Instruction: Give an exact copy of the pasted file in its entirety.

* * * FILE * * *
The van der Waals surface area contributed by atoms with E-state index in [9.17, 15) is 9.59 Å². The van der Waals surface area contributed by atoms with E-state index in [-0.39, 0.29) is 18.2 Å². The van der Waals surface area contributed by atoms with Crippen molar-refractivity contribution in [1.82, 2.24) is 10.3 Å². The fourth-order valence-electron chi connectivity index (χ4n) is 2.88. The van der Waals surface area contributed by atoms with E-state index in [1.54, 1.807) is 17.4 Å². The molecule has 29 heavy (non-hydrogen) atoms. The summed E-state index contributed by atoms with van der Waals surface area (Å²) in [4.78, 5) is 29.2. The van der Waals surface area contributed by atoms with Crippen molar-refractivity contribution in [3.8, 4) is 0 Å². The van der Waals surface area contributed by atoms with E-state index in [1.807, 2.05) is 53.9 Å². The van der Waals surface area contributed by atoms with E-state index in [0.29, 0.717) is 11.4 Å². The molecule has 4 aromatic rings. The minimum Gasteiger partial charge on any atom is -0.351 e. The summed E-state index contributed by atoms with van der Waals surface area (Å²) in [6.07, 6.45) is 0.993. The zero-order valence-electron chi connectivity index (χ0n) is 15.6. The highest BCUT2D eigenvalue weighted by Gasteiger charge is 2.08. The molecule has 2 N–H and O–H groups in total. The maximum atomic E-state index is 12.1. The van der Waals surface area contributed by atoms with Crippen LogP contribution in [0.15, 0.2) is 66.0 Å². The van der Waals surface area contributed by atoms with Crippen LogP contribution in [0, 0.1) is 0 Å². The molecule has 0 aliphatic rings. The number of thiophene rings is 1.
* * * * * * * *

The van der Waals surface area contributed by atoms with E-state index in [9.17, 15) is 9.59 Å². The van der Waals surface area contributed by atoms with E-state index in [-0.39, 0.29) is 18.2 Å². The van der Waals surface area contributed by atoms with Crippen molar-refractivity contribution in [1.82, 2.24) is 10.3 Å². The fourth-order valence-electron chi connectivity index (χ4n) is 2.88. The van der Waals surface area contributed by atoms with E-state index in [1.54, 1.807) is 17.4 Å². The molecule has 29 heavy (non-hydrogen) atoms. The summed E-state index contributed by atoms with van der Waals surface area (Å²) in [4.78, 5) is 29.2. The van der Waals surface area contributed by atoms with Crippen molar-refractivity contribution in [3.8, 4) is 0 Å². The van der Waals surface area contributed by atoms with E-state index in [1.807, 2.05) is 53.9 Å². The van der Waals surface area contributed by atoms with E-state index in [0.29, 0.717) is 11.4 Å². The molecule has 4 aromatic rings. The minimum Gasteiger partial charge on any atom is -0.351 e. The summed E-state index contributed by atoms with van der Waals surface area (Å²) in [6.07, 6.45) is 0.993. The zero-order valence-electron chi connectivity index (χ0n) is 15.6. The highest BCUT2D eigenvalue weighted by Gasteiger charge is 2.08. The molecule has 2 N–H and O–H groups in total. The maximum atomic E-state index is 12.1. The van der Waals surface area contributed by atoms with Crippen LogP contribution in [0.15, 0.2) is 66.0 Å². The van der Waals surface area contributed by atoms with Crippen LogP contribution in [0, 0.1) is 0 Å². The molecule has 0 aliphatic rings. The number of thiophene rings is 1.